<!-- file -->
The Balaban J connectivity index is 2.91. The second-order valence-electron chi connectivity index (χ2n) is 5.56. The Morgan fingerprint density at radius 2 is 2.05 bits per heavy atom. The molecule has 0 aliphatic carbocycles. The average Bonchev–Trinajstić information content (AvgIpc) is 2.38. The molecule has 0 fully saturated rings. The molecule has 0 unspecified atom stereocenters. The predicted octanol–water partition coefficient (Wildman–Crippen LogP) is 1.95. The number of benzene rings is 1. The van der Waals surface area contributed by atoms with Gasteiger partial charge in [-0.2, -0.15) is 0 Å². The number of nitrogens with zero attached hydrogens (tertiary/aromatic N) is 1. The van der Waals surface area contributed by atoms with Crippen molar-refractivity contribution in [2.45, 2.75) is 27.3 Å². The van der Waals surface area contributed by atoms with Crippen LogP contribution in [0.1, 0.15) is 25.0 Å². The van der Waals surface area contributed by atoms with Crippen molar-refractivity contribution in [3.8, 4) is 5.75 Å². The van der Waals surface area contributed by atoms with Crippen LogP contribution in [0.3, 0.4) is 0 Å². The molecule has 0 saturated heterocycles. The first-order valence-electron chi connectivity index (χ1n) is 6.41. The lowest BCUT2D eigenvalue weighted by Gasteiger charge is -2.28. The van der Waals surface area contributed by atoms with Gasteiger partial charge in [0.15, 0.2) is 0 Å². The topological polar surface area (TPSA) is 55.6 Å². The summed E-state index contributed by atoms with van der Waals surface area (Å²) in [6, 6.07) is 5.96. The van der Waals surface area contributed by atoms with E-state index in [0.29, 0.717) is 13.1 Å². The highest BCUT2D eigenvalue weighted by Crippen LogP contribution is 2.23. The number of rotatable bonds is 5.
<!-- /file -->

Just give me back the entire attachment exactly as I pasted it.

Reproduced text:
The Balaban J connectivity index is 2.91. The second-order valence-electron chi connectivity index (χ2n) is 5.56. The Morgan fingerprint density at radius 2 is 2.05 bits per heavy atom. The molecule has 0 aliphatic carbocycles. The average Bonchev–Trinajstić information content (AvgIpc) is 2.38. The molecule has 0 fully saturated rings. The molecule has 0 unspecified atom stereocenters. The predicted octanol–water partition coefficient (Wildman–Crippen LogP) is 1.95. The number of benzene rings is 1. The van der Waals surface area contributed by atoms with Gasteiger partial charge in [-0.2, -0.15) is 0 Å². The number of nitrogens with zero attached hydrogens (tertiary/aromatic N) is 1. The van der Waals surface area contributed by atoms with Crippen molar-refractivity contribution in [2.45, 2.75) is 27.3 Å². The van der Waals surface area contributed by atoms with Crippen LogP contribution in [0.1, 0.15) is 25.0 Å². The van der Waals surface area contributed by atoms with Crippen molar-refractivity contribution in [3.8, 4) is 5.75 Å². The van der Waals surface area contributed by atoms with Crippen LogP contribution in [0.3, 0.4) is 0 Å². The molecule has 0 saturated heterocycles. The first-order valence-electron chi connectivity index (χ1n) is 6.41. The lowest BCUT2D eigenvalue weighted by Gasteiger charge is -2.28. The van der Waals surface area contributed by atoms with Gasteiger partial charge in [0.15, 0.2) is 0 Å². The topological polar surface area (TPSA) is 55.6 Å². The summed E-state index contributed by atoms with van der Waals surface area (Å²) in [6, 6.07) is 5.96. The van der Waals surface area contributed by atoms with E-state index in [0.29, 0.717) is 13.1 Å². The highest BCUT2D eigenvalue weighted by Crippen LogP contribution is 2.23. The number of rotatable bonds is 5.